Medical scientists have announced, this week, the discovery of what promises to be a truly breakthrough treatment for people living with cystic fibrosis. According to a report published in the New England Journal of Medicine, the results of the large, US FDA-led international phase 3 clinical trial, a three-drug combination could significantly improve lung function for up to 90 percent of patients with this life-threatening disease.
It is important to note that this study included patients who have a single copy of the most common genetic variant/mutation categorized with this disease. Accordingly, corresponding study author Dr. Raksha Jain comments, “Although there are over a thousand different disease-causing mutations, nearly 90 percent of people with cystic fibrosis have at least one copy of the most common mutation: the Phe508del CFTR allele.”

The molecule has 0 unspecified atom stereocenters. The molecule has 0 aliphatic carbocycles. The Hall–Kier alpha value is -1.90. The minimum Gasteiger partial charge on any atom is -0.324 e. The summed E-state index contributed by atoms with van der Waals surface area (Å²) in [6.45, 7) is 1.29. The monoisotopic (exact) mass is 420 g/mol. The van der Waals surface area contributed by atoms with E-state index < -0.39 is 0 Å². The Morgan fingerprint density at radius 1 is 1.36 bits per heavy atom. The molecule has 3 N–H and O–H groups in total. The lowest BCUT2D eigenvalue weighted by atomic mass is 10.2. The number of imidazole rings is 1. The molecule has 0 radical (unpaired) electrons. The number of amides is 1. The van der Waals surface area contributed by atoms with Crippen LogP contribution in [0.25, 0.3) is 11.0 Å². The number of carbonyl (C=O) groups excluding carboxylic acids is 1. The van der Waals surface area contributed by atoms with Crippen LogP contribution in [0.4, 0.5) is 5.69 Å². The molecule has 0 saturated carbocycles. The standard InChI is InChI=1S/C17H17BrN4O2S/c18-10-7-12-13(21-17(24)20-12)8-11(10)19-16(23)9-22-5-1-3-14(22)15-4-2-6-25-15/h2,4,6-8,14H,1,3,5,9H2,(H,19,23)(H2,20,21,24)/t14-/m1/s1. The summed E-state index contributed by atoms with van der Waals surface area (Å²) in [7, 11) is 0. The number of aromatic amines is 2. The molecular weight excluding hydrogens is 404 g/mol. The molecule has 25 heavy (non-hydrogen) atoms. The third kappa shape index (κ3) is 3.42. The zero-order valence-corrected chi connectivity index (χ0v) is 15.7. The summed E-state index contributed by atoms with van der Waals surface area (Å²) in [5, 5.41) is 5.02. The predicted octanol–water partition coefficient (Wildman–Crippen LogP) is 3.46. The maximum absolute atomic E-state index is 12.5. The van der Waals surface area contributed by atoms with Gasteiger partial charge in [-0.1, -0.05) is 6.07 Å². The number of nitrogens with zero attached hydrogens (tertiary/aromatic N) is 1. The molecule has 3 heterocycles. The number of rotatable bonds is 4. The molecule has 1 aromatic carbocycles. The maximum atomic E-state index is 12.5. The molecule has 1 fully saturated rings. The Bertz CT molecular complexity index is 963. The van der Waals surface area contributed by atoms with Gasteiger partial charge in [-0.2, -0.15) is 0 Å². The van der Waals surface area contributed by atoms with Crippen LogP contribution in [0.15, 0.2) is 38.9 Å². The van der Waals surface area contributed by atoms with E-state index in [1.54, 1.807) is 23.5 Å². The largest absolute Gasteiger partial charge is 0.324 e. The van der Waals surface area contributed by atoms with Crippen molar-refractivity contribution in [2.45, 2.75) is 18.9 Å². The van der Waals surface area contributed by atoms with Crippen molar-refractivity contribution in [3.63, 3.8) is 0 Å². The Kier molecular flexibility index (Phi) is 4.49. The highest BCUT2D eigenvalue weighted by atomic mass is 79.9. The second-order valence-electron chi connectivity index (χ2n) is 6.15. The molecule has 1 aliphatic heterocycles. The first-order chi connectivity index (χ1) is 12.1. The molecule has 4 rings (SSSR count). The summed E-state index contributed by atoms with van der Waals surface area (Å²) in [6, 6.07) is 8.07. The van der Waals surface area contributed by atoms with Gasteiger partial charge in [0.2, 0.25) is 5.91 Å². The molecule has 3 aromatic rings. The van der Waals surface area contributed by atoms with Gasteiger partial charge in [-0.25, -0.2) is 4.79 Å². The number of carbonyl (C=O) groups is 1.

The remarkable development is the product of several decades of consistent, incremental, scientific work. Named Trikafta, the new drug combines elexacaftor, tezacaftor, and ivacaftor. It is manufactured by Vertex Pharmaceuticals, who markets the list price for the drug at $311,500 per year.
Jain is the director of the University of Texas Southwestern Medical Center Adult Cystic Fibrosis Center. In a university release, the doctor comments, “This three-drug combination was highly effective in people with cystic fibrosis who inherited the Phe508del CFTR mutation, improving health outcomes and symptoms.”
Cystic fibrosis, of course, is a progressive genetic disease categorized by the generation of thick mucus that builds up in the lungs and the digestive tract, among other parts of the body. This abundance of mucus results in a severe respiratory and/or digestive issues, as well as a host of other complications that could include infections and even diabetes.